Interview with Vetcare CEO Kalevi Heinonen and R&D Director Vesa Myllys
I arrive at Vetcare on a beautiful and cool October day in the pleasant town of Mäntsälä. Looking from the outside, the buildings blend calmly into the scenery and there is nothing to suggest that this tranquil place is where the innovative Finnish animal drug development meets international and ever growing markets. Yet, this is the case, and Vetcare is one of the key collaboration partners of the Faculty of Veterinary Medicine and a great industrial success story of its own.
I meet CEO Kalevi Heinonen and R&D Director Vesa Myllys first for lunch. I learn that Vetcare was founded 26 years ago by three veterinarians, of which Kalevi Heinonen was one. Vetcare employs 45 staff and has doubled its budget every five years so far. They market animal drugs in Finland and develop new medication in their Mäntsälä laboratory for Finnish and international markets. Today, they export all over the globe except Africa and South America.
The mission of Vetcare is to support Finnish veterinary medicine.
Why do you do research collaboration with universities?
“The mission of our company is to support Finnish veterinary medicine. It serves us well: the best know-how is right here and we can recruit the best people in our team”, Kalevi Heinonen explains. Vetcare has developed medication for treatment of pain, sedatives and udder infection drugs, and all their research they have conducted with universities.
”In the University of Helsinki, we have several important collaboration groups in pharmacy, pharmacology, production animal research and vaccine research”, Vesa Myllys outlines. “A good example is the probiotic Canius. Researcher Shea Beasley did her PhD on the idea of isolating lactic acid bacteria from dogs – usually dog probiotics consist of human or other animal bacteria. After her PhD, Shea came to work with us and we developed her idea into a commercialised product”.
In the early-stage innovative research, UH is a fantastic partner for Vetcare.
Because of strict regulations in drug development, the final development of a product usually happens in a commercial laboratory. However, Vesa and Kalevi agree that in the early-stage innovative research and in the proof-of-concept stage the University of Helsinki is a fantastic partner: the best experts in every field are there. “In this stage, our collaboration can be really open. We do not decide what to do. Instead, we give the framework within which to work and are open to anything interesting that may come up”, Vesa says.
A good example of this is the sedative project: Prof Outi Vainio and her group discovered a molecule that inhibited some of the undesired effects of sedatives. Vetcare and Vainio made a contract about research on cats and dogs but included funding for similar research on wild ruminants and African lions. Research on wild animals did not help create a product for Vetcare but it did produce scientific articles and new international collaboration partners for Outi’s group. The project required Vetcare’s drug and some funding.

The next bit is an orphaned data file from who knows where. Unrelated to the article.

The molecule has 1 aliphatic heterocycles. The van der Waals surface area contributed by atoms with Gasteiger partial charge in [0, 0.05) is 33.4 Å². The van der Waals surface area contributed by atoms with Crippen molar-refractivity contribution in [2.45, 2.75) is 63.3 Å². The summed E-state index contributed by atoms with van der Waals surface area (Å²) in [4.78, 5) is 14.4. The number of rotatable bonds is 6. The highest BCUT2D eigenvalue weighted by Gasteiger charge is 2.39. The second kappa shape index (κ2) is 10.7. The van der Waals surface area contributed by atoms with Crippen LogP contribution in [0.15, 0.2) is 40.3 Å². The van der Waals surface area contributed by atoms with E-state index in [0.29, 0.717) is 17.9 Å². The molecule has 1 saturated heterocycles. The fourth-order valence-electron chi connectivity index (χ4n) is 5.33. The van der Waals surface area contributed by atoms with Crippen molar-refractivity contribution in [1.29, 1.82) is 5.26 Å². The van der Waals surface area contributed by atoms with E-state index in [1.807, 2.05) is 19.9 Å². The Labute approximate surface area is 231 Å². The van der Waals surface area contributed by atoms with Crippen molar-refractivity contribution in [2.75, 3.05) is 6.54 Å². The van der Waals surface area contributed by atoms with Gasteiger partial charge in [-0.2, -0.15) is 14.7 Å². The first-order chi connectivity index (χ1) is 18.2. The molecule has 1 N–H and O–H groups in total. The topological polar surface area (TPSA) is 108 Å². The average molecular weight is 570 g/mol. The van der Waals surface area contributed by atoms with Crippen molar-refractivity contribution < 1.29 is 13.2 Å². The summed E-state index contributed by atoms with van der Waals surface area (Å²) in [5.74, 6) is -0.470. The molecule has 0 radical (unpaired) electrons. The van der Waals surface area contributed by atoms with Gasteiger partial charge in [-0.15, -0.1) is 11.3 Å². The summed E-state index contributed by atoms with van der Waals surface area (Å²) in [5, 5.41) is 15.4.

Why did you do this? “The sedative is a good product and all information about it can be useful. The research also helps us understand other types of medicines. And first and foremost: we want to maximise the number of publications the university gets out of it. Our aim is to be a desired partner for the university. One day this may give us an edge in competing for projects with them”, Kalevi explains.
Is collaboration really such a risk when both parties have realistic expectations?
What do you get out of research collaboration?
”Information, some of which can be patented. Our dream is that part of the collaboration leads to an actual product, and the reality is that approximately 5% of all collaboration does”, Vesa replies.
Unlike for many other companies, Vetcare’s first concern in research collaboration is not the risk aspect of it. “Is it really such a risk when both parties have realistic expectations?”, Kalevi asks. “We always get publications and sometimes even a product. Collaboration pays off for us as a whole.”
While we move back to the Vetcare building, Vesa and Kalevi describe what the university gets from working together with Vetcare: resources for its own work in the form of molecules, funding, infrastructure, data and ideas. Vetcare has funded projects of 5-6 years for several researchers.
Have you already found all research groups that you need?
Over coffee and fruit at Vetcare’s, Vesa ponders that there must be dozens of researchers that Vetcare still hasn’t made contacts with. ”There’s so much research going on here. It would be really interesting to hear more about what’s going on in the university, on a regular basis, if possible. At the moment, Vetcare mostly hears about interesting things on the grapevine.”
It would be really interesting to hear more about what’s going on in the university on a regular basis.